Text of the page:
Where/how do you find job-related inspiration?
I find work-related inspiration in just about everything I do – from the museums, movies, concerts and theatre I attend; to the reality TV and Netflix I binge-watch; to the people I get to know in both the real and virtual world. PR is all about living in the zeitgeist, being concerned with the concerns of others, taking the pulse of the community. I am a keen observer and participant in everyday life and apply my insights and instincts to both my work and my play.

What advice would you offer a graduate looking for a job in PR in 2015?
It’s imperative for PR grads, who want to practice in Canada, to always be up-to-the-minute and aware of news and current affairs that affect Canadians. You need to know the lay of the land in Canada from a geographic, psychographic and demographic point of view, and understand the regional diversities that shape public opinion and influence behaviors.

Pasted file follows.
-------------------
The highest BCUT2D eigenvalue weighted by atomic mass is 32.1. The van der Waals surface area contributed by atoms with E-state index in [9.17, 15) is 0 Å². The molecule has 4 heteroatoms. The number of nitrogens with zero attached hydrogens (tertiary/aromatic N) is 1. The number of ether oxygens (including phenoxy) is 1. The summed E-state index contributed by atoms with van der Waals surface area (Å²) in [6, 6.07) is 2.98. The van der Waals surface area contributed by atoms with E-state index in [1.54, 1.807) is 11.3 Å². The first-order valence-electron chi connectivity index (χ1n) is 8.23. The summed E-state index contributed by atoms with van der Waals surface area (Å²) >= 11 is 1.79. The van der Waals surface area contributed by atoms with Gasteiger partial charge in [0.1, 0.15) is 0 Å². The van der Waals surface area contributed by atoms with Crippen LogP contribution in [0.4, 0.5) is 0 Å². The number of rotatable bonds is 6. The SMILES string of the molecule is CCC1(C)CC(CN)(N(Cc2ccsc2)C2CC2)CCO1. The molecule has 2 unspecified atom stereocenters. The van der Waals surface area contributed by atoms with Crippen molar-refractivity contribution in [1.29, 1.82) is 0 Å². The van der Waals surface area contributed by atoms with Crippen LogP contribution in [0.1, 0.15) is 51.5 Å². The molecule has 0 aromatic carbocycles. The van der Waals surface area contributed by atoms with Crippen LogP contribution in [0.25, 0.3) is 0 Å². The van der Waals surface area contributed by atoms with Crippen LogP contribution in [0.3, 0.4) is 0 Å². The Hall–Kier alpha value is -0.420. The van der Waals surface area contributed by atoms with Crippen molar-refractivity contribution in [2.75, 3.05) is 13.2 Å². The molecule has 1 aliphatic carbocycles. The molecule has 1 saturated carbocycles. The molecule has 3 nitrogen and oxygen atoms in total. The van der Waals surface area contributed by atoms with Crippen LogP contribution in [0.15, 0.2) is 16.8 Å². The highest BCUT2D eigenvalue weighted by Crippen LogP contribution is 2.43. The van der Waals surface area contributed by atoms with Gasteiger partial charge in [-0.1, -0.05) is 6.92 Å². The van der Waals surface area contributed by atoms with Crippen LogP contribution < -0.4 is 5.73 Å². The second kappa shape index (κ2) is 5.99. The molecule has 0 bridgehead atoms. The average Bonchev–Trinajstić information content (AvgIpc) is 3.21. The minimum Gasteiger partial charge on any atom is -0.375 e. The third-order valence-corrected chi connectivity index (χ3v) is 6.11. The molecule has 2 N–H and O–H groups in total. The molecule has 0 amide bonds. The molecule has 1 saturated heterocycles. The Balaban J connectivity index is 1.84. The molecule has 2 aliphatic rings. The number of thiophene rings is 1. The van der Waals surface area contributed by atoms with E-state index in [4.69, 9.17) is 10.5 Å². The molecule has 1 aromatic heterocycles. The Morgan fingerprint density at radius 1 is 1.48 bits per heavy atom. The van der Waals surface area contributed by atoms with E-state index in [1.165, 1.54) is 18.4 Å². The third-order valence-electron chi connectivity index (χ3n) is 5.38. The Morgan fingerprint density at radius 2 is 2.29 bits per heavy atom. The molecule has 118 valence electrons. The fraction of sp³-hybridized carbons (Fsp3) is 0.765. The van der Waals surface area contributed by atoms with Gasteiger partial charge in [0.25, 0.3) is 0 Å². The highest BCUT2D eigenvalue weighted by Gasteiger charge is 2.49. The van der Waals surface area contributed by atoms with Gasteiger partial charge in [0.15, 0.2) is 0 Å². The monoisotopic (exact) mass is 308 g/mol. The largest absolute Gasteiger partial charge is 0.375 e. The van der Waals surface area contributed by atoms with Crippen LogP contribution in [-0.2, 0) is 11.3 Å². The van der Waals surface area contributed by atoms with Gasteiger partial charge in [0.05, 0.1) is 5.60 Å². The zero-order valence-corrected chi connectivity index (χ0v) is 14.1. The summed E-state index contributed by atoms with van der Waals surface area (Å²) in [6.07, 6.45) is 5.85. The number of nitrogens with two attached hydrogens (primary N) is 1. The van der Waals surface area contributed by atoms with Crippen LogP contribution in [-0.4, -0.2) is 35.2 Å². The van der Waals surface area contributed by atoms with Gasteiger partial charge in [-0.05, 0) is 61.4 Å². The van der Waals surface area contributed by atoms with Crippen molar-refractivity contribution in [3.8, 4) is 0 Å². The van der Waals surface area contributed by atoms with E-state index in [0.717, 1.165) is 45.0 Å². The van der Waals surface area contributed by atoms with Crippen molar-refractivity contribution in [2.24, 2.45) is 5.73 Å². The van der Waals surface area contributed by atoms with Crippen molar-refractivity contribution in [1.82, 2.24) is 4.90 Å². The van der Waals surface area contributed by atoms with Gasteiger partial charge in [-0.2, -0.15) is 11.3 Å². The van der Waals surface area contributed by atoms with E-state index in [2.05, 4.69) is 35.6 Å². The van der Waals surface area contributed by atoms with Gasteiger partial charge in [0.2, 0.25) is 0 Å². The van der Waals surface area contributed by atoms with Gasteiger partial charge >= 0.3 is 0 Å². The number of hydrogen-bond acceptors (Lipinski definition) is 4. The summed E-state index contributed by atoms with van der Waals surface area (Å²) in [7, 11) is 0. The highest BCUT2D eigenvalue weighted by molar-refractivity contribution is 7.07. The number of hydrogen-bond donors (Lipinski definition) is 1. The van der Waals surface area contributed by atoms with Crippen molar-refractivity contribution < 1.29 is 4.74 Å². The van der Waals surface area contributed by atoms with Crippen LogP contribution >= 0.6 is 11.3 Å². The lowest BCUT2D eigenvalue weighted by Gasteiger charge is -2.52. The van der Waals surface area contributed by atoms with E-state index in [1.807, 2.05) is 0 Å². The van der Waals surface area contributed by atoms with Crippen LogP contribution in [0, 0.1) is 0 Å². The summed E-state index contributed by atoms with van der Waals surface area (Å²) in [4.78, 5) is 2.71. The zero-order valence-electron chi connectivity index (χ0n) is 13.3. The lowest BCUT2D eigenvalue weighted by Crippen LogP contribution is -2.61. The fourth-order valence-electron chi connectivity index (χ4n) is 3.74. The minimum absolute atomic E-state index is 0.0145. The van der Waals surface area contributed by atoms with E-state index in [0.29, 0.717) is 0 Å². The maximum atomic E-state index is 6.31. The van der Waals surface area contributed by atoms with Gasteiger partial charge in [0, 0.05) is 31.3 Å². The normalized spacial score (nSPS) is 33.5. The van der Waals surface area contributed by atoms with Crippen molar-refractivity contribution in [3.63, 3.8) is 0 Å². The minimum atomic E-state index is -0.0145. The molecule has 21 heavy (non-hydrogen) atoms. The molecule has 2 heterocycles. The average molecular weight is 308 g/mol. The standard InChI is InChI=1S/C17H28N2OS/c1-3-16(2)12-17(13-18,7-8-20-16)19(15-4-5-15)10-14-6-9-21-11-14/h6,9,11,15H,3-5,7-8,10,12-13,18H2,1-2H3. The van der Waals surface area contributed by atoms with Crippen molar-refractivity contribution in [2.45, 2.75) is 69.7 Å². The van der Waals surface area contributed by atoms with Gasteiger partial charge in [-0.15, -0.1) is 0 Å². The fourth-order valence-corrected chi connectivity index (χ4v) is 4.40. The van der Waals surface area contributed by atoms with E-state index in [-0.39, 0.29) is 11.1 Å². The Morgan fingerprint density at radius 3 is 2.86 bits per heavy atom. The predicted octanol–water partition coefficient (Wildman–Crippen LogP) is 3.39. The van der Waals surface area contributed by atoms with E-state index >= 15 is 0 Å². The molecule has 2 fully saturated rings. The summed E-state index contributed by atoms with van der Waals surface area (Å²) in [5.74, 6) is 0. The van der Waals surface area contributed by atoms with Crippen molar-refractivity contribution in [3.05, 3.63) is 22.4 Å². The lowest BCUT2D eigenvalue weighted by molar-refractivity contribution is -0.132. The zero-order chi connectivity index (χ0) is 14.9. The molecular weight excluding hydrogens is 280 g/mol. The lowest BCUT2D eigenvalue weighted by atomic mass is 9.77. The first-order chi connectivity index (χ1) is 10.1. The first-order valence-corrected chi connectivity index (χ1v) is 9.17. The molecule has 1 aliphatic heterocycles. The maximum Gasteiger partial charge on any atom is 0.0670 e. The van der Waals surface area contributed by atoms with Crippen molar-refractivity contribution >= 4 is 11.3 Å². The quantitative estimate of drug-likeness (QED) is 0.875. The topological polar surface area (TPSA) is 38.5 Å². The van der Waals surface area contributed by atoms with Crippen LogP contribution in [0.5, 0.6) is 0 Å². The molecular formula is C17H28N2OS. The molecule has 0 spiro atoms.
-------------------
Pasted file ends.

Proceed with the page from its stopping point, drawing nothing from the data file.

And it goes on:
At this point, proficiency in PR, social and tech skills are a given when it comes to landing a job. Your knowledge, combined with people skills – including a firm handshake, the ability to speak spontaneously, with confidence, while looking someone in the eye – are what will differentiate and elevate you above the competition.

What’s your top prediction for PR in 2015?
As we look forward to 2015 we are reminded that trend-spotting and trend-setting are essential to what PR does, both in the earned media space and across the social web.

In 2015, businesses – whether B2C or B2B – that rely on the web to drive significant consumer awareness, engagement and sales, will feel the impact of the “grown up” social web. Marketing PR pros will need to create strategies that recognize how savvy and often jaded consumers are online, and deliver valuable social proof – not just more noise. We believe that strategies featuring content marketing, real-time content and news-jacking, and performance measures – engagement and influence – have potential to light the way.

For brands to win in 2015, social media channels can no longer be looked at as a fun place to play or even a necessary indulgence. While your brand voice can be fun and engaging, you will need to treat your social networks with the same respect as you do all communication channels – as a business tool.

For more details, please check out my Social PR Predictions 2015, here.